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Reduce Reactive Maintenance Requests and System Downtime

Warehouse workers taking notes and working on a computer

Across all industries maintenance is becoming far more dynamic and technical. More efficient and smart systems now require specialized preventative maintenance programs with teams that can adapt to the ever-changing climate of facilities and equipment maintenance. Many companies are moving from the days of almost exclusively reactive maintenance to that of a predictive and preventative approach. Below is a straight-forward and three-tier approach to moving into a far more preventative stance:

  • Reactive: Maintenance or repair that takes place due to failure or mechanical breakdown
  • Predictive: Maintenance that occurs on a regular basis because of repetitive reactive request, often influenced by outside factors, such as environmental, overuse, or equipment age
  • Preventative (PM): Maintenance that occurs as part of a manufacturer-recommended program and additional end-user procedures driven through predictive maintenance needs.

It is the course of moving from a primarily reactive program to that of a preventative program that will highlight your predictive maintenance needs; these will either remain predictive or become preventative. For a task to remain predictive it should be a result of a changing outside factor. For example, if you know that in extended dry weather your HVAC filters bog down with dust, you could not schedule changing the filters as a preventative-maintenance item because the weather will dictate this need.

Creating a Baseline

Most programs have a baseline of 70% reactive to 30% percent preventative maintenance; however, a better goal is to achieve an end mix of 80% preventative maintenance to 20% reactive tasks. Often preventive maintenance is cast aside, be it because of labor redirection, perceived cost savings, lack of understanding about the need, or just plain complacency. Without going into to rabbit hole of why preventative maintenance is necessary, this should be self-evident; if your organization does not see the value, it must be your goal to change the fostering of that.

Transforming Attitudes

To begin the transformation, it is first imperative to understand the history of the workload. If you do not already have a tracking platform, whether internal or externally provided, get one. This will be the foundation for all future tracking of metrics. At a minimum, the system must be capable of providing a means to track each of the categorical maintenance tasks: reactive, preventative, and predictive. If you are planning to do this in house, you should expect and plan for some clerical time in developing the reporting structure.

Next you will need to review all on-site equipment, review manufacture suggested tasks, and create a platform for generating tasks to accomplish them per those recommendations. Be sure to include all of the facility’s equipment in your scope of work, regardless of how minor the tasks may seem. This will be the start of determining your labor needs and justification for contract versus in-house items.

You will need to review all reactive and preventative maintenance requests across the span of a given timeframe. This will be the basis for determining how your reactive versus preventative maintenance workload metrics align. You can choose the timeframe, but I would recommend at least one full year; the more information you have, the more accurate your assessment will be. While sorting this information, be certain to place it into the categorical options of reactive and preventative. Look for anomalies of repeat requests as this will be your first shot at developing the ever-important predictive tasks.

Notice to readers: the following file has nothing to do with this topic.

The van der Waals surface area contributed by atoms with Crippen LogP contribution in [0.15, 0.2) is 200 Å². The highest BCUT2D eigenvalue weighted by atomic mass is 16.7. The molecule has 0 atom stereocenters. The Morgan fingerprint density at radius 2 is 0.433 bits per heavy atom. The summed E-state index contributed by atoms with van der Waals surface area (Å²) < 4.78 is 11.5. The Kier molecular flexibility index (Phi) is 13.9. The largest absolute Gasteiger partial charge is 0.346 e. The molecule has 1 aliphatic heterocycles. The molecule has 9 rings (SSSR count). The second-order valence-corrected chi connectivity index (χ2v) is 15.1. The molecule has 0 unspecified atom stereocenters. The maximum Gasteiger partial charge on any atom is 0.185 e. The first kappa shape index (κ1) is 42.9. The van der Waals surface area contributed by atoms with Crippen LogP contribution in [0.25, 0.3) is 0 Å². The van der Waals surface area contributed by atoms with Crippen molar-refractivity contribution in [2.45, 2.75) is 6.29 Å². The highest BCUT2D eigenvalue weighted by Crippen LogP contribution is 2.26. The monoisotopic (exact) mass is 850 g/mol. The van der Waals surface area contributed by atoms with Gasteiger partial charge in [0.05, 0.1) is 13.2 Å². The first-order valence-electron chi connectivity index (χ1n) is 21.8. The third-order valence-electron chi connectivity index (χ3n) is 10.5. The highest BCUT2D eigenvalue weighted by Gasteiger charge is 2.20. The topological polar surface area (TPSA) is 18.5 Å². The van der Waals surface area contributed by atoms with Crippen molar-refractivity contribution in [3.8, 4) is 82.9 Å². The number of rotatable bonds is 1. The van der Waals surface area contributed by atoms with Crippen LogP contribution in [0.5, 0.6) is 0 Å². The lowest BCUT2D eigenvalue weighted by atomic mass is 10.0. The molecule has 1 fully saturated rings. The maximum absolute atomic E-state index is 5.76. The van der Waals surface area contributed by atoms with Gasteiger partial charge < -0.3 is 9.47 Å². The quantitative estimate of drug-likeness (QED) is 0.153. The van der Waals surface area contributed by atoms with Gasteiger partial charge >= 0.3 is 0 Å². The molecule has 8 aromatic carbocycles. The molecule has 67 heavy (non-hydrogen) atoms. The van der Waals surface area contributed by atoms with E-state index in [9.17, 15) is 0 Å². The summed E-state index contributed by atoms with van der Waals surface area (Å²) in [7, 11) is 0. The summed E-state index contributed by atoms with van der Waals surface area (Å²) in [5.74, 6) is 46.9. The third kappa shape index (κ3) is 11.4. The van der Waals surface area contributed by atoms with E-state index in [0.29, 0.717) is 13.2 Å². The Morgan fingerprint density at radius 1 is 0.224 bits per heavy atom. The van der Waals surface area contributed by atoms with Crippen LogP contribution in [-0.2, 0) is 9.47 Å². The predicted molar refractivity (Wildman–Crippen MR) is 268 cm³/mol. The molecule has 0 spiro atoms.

Setting Goals

Now it is time to set your goals. Keep in mind: The larger the negative gap between preventative and reactive maintenance, the longer it will take to reach your goal. Work with the leadership of your organization and your team to develop your goals. When setting goals, keep in mind all machines are similar in that the more run down they have become, the higher the chance the first few preventative maintenance attempts will create an increase of reactive work. Think about a car that has not had an oil change in 50,000 miles; when you finally change the oil, you will likely see some blowback and damages resulting from the differed maintenance. This will create a bell curve — you will get out of it. Stay persistent and remember the end goal.

Stay the Course

You now have roadmap to a brighter, more efficient future. This is a system that will evolve and change; it is a key part of your role to keep it up to date, modify it with changes, and hold accountability to your team and leadership. This tool can no be used to determine staffing needs, capital expenditure recommendation all while providing excellent data for future goals.

 

William Hoff

William Hoff

Director of Facilities and Environmental Services NYS, JMA Wireless

William Hoff is a facilities and environmental management director and consultant. He currently hold the title Director of Facilities and Environmental Services NYS with JMA Wireless. He has launched programs moving companies from reactive to preventative maintenance utilizing both CMS and in-house solutions in the fields of health care, manufacturing, education, and financial institutions. 

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